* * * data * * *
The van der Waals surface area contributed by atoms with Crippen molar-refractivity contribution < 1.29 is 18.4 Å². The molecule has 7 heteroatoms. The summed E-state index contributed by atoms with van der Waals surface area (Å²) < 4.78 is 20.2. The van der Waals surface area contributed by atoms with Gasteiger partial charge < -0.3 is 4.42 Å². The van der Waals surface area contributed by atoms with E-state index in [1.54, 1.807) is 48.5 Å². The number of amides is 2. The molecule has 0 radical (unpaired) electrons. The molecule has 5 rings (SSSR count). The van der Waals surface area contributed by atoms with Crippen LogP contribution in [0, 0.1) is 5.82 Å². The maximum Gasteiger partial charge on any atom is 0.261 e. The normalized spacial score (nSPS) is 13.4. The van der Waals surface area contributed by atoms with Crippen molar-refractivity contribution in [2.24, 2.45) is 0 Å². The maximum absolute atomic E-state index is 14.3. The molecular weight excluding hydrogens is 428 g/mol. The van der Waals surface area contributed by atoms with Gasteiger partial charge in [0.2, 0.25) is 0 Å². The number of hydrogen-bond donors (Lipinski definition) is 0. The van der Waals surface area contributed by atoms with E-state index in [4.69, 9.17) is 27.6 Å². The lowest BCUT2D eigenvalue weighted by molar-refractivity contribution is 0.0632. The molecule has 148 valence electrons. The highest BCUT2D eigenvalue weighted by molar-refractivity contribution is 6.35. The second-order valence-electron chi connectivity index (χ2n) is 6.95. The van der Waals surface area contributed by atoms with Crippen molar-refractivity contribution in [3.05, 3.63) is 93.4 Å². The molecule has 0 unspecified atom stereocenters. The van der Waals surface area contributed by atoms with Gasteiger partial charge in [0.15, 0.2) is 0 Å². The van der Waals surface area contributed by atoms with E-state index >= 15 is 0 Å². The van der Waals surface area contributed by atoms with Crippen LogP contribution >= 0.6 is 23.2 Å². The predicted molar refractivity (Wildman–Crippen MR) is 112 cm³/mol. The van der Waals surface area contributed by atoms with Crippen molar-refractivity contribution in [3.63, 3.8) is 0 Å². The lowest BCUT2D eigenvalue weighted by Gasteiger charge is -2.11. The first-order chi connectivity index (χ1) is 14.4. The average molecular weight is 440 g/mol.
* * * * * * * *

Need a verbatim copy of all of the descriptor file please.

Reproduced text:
The van der Waals surface area contributed by atoms with Crippen molar-refractivity contribution < 1.29 is 18.4 Å². The molecule has 7 heteroatoms. The summed E-state index contributed by atoms with van der Waals surface area (Å²) < 4.78 is 20.2. The van der Waals surface area contributed by atoms with Gasteiger partial charge < -0.3 is 4.42 Å². The van der Waals surface area contributed by atoms with E-state index in [1.54, 1.807) is 48.5 Å². The number of amides is 2. The molecule has 0 radical (unpaired) electrons. The molecule has 5 rings (SSSR count). The van der Waals surface area contributed by atoms with Crippen LogP contribution in [0, 0.1) is 5.82 Å². The maximum Gasteiger partial charge on any atom is 0.261 e. The normalized spacial score (nSPS) is 13.4. The van der Waals surface area contributed by atoms with Crippen molar-refractivity contribution in [2.24, 2.45) is 0 Å². The maximum absolute atomic E-state index is 14.3. The molecular weight excluding hydrogens is 428 g/mol. The van der Waals surface area contributed by atoms with Gasteiger partial charge in [0.2, 0.25) is 0 Å². The number of hydrogen-bond donors (Lipinski definition) is 0. The van der Waals surface area contributed by atoms with E-state index in [4.69, 9.17) is 27.6 Å². The lowest BCUT2D eigenvalue weighted by molar-refractivity contribution is 0.0632. The molecule has 148 valence electrons. The highest BCUT2D eigenvalue weighted by molar-refractivity contribution is 6.35. The second-order valence-electron chi connectivity index (χ2n) is 6.95. The van der Waals surface area contributed by atoms with Crippen molar-refractivity contribution in [3.05, 3.63) is 93.4 Å². The molecule has 0 unspecified atom stereocenters. The van der Waals surface area contributed by atoms with Gasteiger partial charge in [0.15, 0.2) is 0 Å². The van der Waals surface area contributed by atoms with E-state index >= 15 is 0 Å². The van der Waals surface area contributed by atoms with Crippen LogP contribution >= 0.6 is 23.2 Å². The predicted molar refractivity (Wildman–Crippen MR) is 112 cm³/mol. The van der Waals surface area contributed by atoms with Crippen molar-refractivity contribution in [3.63, 3.8) is 0 Å². The lowest BCUT2D eigenvalue weighted by Gasteiger charge is -2.11. The first-order chi connectivity index (χ1) is 14.4. The average molecular weight is 440 g/mol.